Major General John Gaspard Le Marchant was killed at the Battle of Salamanca in Spain on 22 July 1812. A few months later, on 13 October 1812, his fellow Guernseyman Major General Sir Isaac Brock was killed at the Battle of Queenston Heights in Canada. Both officers died, sword in hand, brought down by enemy fire whilst leading their men from the front. These were two of the finest British generals of the Napoleonic period, yet two hundred years after their death they remain relatively unknown.
Read alsoThe Eagle Turns
1850 and America is violently divided on the issue of slavery. When President Zachary Taylor dies, suddenly and under questionable circumstances, it is left to his Vice President, Millard Fillmore, a weaker man, to find ways to keep the North and the South apart. In New York, child of Irish immigrants, Matthew O’Hanlon is fired from his job as a…
Using today's lenses of leadership and command, John Symons assesses Le Marchant and Brock to substantiate the claim of exemplary leadership. It is demonstrated that both officers fit comfortably within the pantheon of military commanders whose leadership stands the test of time. The evidence shows that they were charismatic leaders demonstrating military virtues, in particular great personal courage. They proved themselves able administrators as well as inspiring operational commanders. Le Marchant demonstrated vision, determination and political skills in establishing the Army Staff College and Sandhurst. Brock demonstrated the acuity to achieve a complex coalition of Indians, politicians and militia that saved Canada from American hegemony in 1812.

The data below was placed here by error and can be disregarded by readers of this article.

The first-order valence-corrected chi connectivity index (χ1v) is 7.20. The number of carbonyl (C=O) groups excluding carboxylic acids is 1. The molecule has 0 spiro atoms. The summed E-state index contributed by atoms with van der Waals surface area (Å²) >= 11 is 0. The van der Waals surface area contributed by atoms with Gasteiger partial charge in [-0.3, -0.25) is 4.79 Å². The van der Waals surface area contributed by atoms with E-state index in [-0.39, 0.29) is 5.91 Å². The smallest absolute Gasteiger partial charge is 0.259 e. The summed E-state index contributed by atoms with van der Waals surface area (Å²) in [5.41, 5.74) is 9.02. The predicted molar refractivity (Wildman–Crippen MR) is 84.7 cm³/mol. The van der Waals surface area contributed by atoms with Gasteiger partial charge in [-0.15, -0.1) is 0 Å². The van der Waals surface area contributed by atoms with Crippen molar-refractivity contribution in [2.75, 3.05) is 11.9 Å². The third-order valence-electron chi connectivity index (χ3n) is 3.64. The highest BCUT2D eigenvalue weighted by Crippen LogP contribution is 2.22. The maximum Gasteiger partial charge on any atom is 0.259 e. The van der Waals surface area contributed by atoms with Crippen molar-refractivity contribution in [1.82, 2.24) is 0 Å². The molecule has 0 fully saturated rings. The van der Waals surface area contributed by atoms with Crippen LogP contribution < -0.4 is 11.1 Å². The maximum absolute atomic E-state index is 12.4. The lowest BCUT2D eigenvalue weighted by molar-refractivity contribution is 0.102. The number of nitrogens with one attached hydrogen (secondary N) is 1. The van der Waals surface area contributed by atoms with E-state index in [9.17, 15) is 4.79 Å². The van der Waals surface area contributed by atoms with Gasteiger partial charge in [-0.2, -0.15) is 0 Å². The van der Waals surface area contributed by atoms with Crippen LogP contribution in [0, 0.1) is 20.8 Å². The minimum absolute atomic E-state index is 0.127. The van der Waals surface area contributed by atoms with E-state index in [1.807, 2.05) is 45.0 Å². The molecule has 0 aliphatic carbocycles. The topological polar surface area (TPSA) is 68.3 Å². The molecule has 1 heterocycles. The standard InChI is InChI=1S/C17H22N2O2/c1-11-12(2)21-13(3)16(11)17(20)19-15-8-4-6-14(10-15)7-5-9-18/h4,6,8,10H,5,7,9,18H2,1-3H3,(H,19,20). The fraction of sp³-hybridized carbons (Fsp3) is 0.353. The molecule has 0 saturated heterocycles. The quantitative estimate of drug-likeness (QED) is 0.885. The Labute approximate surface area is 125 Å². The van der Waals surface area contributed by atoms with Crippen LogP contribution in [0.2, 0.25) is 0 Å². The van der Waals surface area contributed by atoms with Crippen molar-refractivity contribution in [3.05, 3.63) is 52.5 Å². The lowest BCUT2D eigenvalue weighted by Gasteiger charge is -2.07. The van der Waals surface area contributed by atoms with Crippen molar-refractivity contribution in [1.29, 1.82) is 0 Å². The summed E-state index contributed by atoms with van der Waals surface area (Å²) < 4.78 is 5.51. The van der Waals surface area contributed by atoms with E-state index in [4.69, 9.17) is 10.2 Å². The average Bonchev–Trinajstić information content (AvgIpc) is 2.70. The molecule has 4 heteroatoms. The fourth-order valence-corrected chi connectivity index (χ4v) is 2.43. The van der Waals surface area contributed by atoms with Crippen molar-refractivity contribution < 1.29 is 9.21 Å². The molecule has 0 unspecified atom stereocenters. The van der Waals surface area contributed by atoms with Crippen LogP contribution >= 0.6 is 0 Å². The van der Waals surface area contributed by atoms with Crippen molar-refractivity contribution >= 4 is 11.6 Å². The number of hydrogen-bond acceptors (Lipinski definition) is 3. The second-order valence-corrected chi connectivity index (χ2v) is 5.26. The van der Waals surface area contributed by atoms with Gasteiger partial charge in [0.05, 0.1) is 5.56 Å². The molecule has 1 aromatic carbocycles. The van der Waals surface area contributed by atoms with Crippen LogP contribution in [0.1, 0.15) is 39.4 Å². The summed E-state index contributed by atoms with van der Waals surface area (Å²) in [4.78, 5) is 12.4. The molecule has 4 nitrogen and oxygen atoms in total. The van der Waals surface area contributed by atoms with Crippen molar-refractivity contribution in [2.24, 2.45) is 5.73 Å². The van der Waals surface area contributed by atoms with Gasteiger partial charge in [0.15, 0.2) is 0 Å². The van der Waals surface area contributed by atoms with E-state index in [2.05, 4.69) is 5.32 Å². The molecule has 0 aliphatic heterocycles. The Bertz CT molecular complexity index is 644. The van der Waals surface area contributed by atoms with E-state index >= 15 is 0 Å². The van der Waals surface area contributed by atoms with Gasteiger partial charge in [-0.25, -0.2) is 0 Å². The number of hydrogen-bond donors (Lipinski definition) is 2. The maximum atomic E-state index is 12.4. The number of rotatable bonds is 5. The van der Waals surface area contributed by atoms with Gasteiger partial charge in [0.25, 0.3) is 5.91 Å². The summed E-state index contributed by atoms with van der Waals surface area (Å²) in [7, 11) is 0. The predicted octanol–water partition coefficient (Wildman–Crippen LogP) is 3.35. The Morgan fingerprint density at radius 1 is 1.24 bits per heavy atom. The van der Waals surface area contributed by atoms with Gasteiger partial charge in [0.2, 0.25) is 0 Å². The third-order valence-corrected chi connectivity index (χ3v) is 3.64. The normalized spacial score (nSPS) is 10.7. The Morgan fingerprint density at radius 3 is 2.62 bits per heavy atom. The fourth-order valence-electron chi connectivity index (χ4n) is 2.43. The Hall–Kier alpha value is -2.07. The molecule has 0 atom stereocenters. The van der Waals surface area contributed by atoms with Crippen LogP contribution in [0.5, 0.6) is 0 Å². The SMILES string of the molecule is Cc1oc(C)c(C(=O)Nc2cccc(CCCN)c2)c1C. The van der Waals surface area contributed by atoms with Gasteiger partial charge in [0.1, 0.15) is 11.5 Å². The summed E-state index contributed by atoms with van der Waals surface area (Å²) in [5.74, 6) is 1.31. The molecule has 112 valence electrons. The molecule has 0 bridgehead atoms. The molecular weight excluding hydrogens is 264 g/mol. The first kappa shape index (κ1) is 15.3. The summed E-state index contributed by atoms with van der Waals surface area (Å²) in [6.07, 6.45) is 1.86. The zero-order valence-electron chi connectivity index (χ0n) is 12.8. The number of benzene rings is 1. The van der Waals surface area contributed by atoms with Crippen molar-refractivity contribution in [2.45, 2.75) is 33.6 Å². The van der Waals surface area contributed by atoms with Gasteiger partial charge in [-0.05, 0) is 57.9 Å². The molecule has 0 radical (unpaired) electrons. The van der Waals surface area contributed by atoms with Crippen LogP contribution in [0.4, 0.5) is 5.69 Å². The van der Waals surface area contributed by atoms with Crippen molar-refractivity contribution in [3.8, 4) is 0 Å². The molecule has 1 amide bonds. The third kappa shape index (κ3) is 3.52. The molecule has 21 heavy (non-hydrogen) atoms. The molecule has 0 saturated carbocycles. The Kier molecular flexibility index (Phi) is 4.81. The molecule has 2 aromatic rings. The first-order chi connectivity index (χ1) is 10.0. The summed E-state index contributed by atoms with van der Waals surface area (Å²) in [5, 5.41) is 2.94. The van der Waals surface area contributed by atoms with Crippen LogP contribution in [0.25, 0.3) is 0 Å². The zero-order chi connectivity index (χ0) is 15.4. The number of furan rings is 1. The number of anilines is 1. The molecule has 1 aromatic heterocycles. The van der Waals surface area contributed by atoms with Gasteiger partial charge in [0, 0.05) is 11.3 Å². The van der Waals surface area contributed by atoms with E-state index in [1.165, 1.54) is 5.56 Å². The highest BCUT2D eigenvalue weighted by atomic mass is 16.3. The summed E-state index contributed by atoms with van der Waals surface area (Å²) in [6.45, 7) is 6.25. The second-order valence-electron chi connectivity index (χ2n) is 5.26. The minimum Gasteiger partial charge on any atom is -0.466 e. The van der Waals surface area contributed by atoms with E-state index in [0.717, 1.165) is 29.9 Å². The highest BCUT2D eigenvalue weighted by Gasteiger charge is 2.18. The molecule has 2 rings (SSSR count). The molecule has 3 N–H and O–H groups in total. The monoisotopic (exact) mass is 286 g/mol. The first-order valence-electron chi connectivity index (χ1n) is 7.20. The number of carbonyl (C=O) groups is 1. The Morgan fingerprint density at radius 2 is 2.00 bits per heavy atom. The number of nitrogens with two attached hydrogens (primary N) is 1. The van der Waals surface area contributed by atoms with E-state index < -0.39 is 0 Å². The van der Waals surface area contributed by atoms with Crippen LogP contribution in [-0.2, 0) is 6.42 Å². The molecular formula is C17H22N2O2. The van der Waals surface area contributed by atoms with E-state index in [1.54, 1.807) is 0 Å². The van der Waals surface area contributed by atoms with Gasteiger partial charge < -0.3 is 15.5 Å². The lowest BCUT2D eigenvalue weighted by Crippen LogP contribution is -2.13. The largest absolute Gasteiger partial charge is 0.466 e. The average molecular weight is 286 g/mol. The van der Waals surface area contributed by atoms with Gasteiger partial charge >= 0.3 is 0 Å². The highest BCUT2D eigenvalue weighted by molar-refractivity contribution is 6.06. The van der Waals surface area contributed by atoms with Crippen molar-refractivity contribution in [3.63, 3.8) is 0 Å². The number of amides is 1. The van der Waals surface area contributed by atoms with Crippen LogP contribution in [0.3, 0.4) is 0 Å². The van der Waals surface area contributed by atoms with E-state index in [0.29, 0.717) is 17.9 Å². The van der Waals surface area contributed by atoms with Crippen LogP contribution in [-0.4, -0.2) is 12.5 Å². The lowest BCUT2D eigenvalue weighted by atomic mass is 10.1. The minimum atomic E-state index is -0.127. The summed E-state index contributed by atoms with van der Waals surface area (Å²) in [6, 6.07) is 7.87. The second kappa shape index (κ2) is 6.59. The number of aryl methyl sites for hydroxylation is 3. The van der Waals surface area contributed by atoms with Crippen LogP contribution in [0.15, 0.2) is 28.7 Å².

As field commanders these thinking, fighting men were masters of what has come to be known as the Operational Art, orchestrating plans that converted strategic objectives into tactical achievements; outmanoeuvring their enemies in time and space. Le Marchant’s control of his cavalry brigade at Villagarcia and Salamanca, and Brock’s victory at Detroit, illustrated how seizing the moment with concentrated effort can gain tactical and operational superiority against numerically stronger enemy forces.
This book is an interesting read for those who simply enjoy the cut and thrust of military action, and politicking, in the age of Wellington. The discussion of the theory and practice of leadership and management can help inform today's leaders, military or civilian, who seek to become ‘exemplary leaders’.